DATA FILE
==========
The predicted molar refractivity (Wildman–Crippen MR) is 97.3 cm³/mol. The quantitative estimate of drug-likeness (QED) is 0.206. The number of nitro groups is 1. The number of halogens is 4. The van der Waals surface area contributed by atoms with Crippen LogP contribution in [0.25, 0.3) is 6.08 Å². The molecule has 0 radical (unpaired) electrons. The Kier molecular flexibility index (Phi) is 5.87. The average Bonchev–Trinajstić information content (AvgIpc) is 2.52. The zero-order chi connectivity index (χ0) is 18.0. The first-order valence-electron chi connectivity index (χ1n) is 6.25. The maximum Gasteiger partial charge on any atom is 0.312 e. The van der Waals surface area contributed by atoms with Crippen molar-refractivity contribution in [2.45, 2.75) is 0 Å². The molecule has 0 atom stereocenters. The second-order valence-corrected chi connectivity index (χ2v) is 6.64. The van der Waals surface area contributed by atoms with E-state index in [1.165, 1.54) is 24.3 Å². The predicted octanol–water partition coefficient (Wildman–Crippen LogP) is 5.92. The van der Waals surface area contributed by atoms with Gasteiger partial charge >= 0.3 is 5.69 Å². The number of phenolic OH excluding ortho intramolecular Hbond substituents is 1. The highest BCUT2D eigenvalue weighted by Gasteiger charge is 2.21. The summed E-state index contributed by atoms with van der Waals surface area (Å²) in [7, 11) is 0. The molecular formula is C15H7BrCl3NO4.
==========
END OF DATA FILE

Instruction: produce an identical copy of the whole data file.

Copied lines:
The predicted molar refractivity (Wildman–Crippen MR) is 97.3 cm³/mol. The quantitative estimate of drug-likeness (QED) is 0.206. The number of nitro groups is 1. The number of halogens is 4. The van der Waals surface area contributed by atoms with Crippen LogP contribution in [0.25, 0.3) is 6.08 Å². The molecule has 0 radical (unpaired) electrons. The Kier molecular flexibility index (Phi) is 5.87. The average Bonchev–Trinajstić information content (AvgIpc) is 2.52. The zero-order chi connectivity index (χ0) is 18.0. The first-order valence-electron chi connectivity index (χ1n) is 6.25. The maximum Gasteiger partial charge on any atom is 0.312 e. The van der Waals surface area contributed by atoms with Crippen molar-refractivity contribution in [2.45, 2.75) is 0 Å². The molecule has 0 atom stereocenters. The second-order valence-corrected chi connectivity index (χ2v) is 6.64. The van der Waals surface area contributed by atoms with E-state index in [1.165, 1.54) is 24.3 Å². The predicted octanol–water partition coefficient (Wildman–Crippen LogP) is 5.92. The van der Waals surface area contributed by atoms with Gasteiger partial charge >= 0.3 is 5.69 Å². The number of phenolic OH excluding ortho intramolecular Hbond substituents is 1. The highest BCUT2D eigenvalue weighted by Gasteiger charge is 2.21. The summed E-state index contributed by atoms with van der Waals surface area (Å²) in [7, 11) is 0. The molecular formula is C15H7BrCl3NO4.